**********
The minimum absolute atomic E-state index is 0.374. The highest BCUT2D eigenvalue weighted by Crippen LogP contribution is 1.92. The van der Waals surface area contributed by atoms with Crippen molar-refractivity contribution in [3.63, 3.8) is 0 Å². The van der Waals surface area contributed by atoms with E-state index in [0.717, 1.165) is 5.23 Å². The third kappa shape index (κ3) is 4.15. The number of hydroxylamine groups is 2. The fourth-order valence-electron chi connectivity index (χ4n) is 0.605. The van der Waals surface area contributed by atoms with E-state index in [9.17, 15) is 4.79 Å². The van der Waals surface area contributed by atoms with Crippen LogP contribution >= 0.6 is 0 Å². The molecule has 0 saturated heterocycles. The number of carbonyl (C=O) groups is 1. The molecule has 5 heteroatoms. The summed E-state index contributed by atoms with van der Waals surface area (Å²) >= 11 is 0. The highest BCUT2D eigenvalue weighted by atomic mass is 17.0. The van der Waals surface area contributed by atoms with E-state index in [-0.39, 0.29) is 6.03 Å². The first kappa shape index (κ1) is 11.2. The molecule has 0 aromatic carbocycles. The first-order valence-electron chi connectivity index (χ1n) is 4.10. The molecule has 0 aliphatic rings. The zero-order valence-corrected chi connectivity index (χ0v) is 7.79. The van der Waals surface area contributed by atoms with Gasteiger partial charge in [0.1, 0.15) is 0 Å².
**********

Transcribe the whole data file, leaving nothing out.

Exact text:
The minimum absolute atomic E-state index is 0.374. The highest BCUT2D eigenvalue weighted by Crippen LogP contribution is 1.92. The van der Waals surface area contributed by atoms with Crippen molar-refractivity contribution in [3.63, 3.8) is 0 Å². The van der Waals surface area contributed by atoms with E-state index in [0.717, 1.165) is 5.23 Å². The third kappa shape index (κ3) is 4.15. The number of hydroxylamine groups is 2. The fourth-order valence-electron chi connectivity index (χ4n) is 0.605. The van der Waals surface area contributed by atoms with E-state index in [9.17, 15) is 4.79 Å². The van der Waals surface area contributed by atoms with Crippen LogP contribution >= 0.6 is 0 Å². The molecule has 0 saturated heterocycles. The number of carbonyl (C=O) groups is 1. The molecule has 5 heteroatoms. The summed E-state index contributed by atoms with van der Waals surface area (Å²) >= 11 is 0. The highest BCUT2D eigenvalue weighted by atomic mass is 17.0. The van der Waals surface area contributed by atoms with E-state index in [-0.39, 0.29) is 6.03 Å². The first kappa shape index (κ1) is 11.2. The molecule has 0 aromatic carbocycles. The first-order valence-electron chi connectivity index (χ1n) is 4.10. The molecule has 0 aliphatic rings. The zero-order valence-corrected chi connectivity index (χ0v) is 7.79. The van der Waals surface area contributed by atoms with Gasteiger partial charge in [0.1, 0.15) is 0 Å².